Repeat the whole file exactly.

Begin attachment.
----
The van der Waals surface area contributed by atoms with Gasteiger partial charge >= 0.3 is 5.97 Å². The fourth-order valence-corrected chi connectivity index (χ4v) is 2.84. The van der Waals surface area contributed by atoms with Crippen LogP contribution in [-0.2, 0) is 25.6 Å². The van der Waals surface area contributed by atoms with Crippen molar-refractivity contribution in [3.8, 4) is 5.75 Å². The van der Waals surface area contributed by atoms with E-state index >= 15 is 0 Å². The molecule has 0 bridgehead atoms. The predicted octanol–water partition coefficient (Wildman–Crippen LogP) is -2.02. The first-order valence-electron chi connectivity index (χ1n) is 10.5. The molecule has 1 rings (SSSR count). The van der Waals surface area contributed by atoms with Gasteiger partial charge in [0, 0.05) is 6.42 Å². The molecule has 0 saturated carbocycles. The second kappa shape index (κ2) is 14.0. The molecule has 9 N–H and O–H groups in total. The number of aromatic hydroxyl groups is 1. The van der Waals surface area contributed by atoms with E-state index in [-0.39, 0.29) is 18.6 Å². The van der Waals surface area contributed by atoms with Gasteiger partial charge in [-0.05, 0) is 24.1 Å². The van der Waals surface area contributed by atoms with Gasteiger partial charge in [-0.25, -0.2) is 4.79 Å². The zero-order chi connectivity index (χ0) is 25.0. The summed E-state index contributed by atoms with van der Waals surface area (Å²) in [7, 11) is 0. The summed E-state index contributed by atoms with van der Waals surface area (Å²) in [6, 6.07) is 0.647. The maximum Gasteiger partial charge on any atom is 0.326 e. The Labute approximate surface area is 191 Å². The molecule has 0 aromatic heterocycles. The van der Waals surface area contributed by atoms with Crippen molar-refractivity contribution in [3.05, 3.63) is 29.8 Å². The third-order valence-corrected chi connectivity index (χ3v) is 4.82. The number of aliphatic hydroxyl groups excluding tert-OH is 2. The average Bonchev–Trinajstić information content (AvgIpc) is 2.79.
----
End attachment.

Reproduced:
The van der Waals surface area contributed by atoms with Gasteiger partial charge >= 0.3 is 5.97 Å². The fourth-order valence-corrected chi connectivity index (χ4v) is 2.84. The van der Waals surface area contributed by atoms with Crippen LogP contribution in [-0.2, 0) is 25.6 Å². The van der Waals surface area contributed by atoms with Crippen molar-refractivity contribution in [3.8, 4) is 5.75 Å². The van der Waals surface area contributed by atoms with E-state index >= 15 is 0 Å². The molecule has 0 bridgehead atoms. The predicted octanol–water partition coefficient (Wildman–Crippen LogP) is -2.02. The first-order valence-electron chi connectivity index (χ1n) is 10.5. The molecule has 1 rings (SSSR count). The van der Waals surface area contributed by atoms with Gasteiger partial charge in [0, 0.05) is 6.42 Å². The molecule has 0 saturated carbocycles. The second kappa shape index (κ2) is 14.0. The molecule has 9 N–H and O–H groups in total. The number of aromatic hydroxyl groups is 1. The van der Waals surface area contributed by atoms with E-state index in [-0.39, 0.29) is 18.6 Å². The van der Waals surface area contributed by atoms with Gasteiger partial charge in [-0.05, 0) is 24.1 Å². The van der Waals surface area contributed by atoms with Gasteiger partial charge in [-0.25, -0.2) is 4.79 Å². The zero-order chi connectivity index (χ0) is 25.0. The summed E-state index contributed by atoms with van der Waals surface area (Å²) in [7, 11) is 0. The summed E-state index contributed by atoms with van der Waals surface area (Å²) in [6, 6.07) is 0.647. The maximum Gasteiger partial charge on any atom is 0.326 e. The Labute approximate surface area is 191 Å². The molecule has 0 aromatic heterocycles. The van der Waals surface area contributed by atoms with Crippen molar-refractivity contribution in [3.05, 3.63) is 29.8 Å². The third-order valence-corrected chi connectivity index (χ3v) is 4.82. The number of aliphatic hydroxyl groups excluding tert-OH is 2. The average Bonchev–Trinajstić information content (AvgIpc) is 2.79.